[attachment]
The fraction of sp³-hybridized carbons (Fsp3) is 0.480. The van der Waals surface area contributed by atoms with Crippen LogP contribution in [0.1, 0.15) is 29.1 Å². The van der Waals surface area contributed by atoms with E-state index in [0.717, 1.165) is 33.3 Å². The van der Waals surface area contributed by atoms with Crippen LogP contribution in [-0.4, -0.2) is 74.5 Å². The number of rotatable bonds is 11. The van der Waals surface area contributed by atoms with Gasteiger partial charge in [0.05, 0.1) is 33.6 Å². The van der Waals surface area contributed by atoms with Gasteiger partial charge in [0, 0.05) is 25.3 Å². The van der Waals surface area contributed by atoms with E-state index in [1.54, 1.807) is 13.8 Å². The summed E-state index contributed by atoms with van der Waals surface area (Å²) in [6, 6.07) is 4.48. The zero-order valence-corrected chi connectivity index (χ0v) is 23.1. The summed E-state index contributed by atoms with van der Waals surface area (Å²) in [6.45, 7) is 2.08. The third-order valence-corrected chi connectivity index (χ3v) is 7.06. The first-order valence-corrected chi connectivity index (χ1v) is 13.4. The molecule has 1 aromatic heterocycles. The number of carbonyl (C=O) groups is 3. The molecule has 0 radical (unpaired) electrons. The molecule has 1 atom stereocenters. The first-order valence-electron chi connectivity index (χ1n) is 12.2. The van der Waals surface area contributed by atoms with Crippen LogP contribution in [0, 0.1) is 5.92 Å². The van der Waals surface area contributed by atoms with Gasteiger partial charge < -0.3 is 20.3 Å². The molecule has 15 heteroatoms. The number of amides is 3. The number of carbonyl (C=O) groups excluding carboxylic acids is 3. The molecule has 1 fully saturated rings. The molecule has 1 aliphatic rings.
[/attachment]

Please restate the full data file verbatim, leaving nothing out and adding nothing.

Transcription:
The fraction of sp³-hybridized carbons (Fsp3) is 0.480. The van der Waals surface area contributed by atoms with Crippen LogP contribution in [0.1, 0.15) is 29.1 Å². The van der Waals surface area contributed by atoms with E-state index in [0.717, 1.165) is 33.3 Å². The van der Waals surface area contributed by atoms with Crippen LogP contribution in [-0.4, -0.2) is 74.5 Å². The number of rotatable bonds is 11. The van der Waals surface area contributed by atoms with Gasteiger partial charge in [0.05, 0.1) is 33.6 Å². The van der Waals surface area contributed by atoms with Gasteiger partial charge in [0, 0.05) is 25.3 Å². The van der Waals surface area contributed by atoms with E-state index in [1.54, 1.807) is 13.8 Å². The summed E-state index contributed by atoms with van der Waals surface area (Å²) in [6, 6.07) is 4.48. The zero-order valence-corrected chi connectivity index (χ0v) is 23.1. The summed E-state index contributed by atoms with van der Waals surface area (Å²) in [6.45, 7) is 2.08. The third-order valence-corrected chi connectivity index (χ3v) is 7.06. The first-order valence-corrected chi connectivity index (χ1v) is 13.4. The molecule has 1 aromatic heterocycles. The number of carbonyl (C=O) groups is 3. The molecule has 0 radical (unpaired) electrons. The molecule has 1 atom stereocenters. The first-order valence-electron chi connectivity index (χ1n) is 12.2. The van der Waals surface area contributed by atoms with Crippen LogP contribution in [0, 0.1) is 5.92 Å². The van der Waals surface area contributed by atoms with Gasteiger partial charge < -0.3 is 20.3 Å². The molecule has 15 heteroatoms. The number of amides is 3. The number of carbonyl (C=O) groups excluding carboxylic acids is 3. The molecule has 1 fully saturated rings. The molecule has 1 aliphatic rings.